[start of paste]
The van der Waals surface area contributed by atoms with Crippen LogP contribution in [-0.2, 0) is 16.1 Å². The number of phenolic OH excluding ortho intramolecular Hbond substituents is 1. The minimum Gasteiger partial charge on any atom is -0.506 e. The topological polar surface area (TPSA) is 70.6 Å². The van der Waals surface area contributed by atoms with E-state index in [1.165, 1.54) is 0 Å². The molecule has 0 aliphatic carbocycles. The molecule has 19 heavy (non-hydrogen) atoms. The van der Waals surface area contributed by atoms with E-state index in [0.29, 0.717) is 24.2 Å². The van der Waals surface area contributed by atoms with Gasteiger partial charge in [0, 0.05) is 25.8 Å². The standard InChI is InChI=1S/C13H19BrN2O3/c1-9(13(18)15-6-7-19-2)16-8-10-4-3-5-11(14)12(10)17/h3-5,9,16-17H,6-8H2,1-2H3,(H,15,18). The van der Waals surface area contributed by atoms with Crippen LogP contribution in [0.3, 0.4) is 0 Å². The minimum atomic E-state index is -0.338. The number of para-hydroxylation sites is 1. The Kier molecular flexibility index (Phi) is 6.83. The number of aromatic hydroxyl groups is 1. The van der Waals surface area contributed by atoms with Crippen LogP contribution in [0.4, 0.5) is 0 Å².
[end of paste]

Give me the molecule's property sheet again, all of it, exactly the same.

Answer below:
The van der Waals surface area contributed by atoms with Crippen LogP contribution in [-0.2, 0) is 16.1 Å². The number of phenolic OH excluding ortho intramolecular Hbond substituents is 1. The minimum Gasteiger partial charge on any atom is -0.506 e. The topological polar surface area (TPSA) is 70.6 Å². The van der Waals surface area contributed by atoms with E-state index in [1.165, 1.54) is 0 Å². The molecule has 0 aliphatic carbocycles. The molecule has 19 heavy (non-hydrogen) atoms. The van der Waals surface area contributed by atoms with E-state index in [0.29, 0.717) is 24.2 Å². The van der Waals surface area contributed by atoms with Gasteiger partial charge in [0, 0.05) is 25.8 Å². The standard InChI is InChI=1S/C13H19BrN2O3/c1-9(13(18)15-6-7-19-2)16-8-10-4-3-5-11(14)12(10)17/h3-5,9,16-17H,6-8H2,1-2H3,(H,15,18). The van der Waals surface area contributed by atoms with Crippen LogP contribution in [0.3, 0.4) is 0 Å². The minimum atomic E-state index is -0.338. The number of para-hydroxylation sites is 1. The Kier molecular flexibility index (Phi) is 6.83. The number of aromatic hydroxyl groups is 1. The van der Waals surface area contributed by atoms with Crippen LogP contribution in [0.4, 0.5) is 0 Å².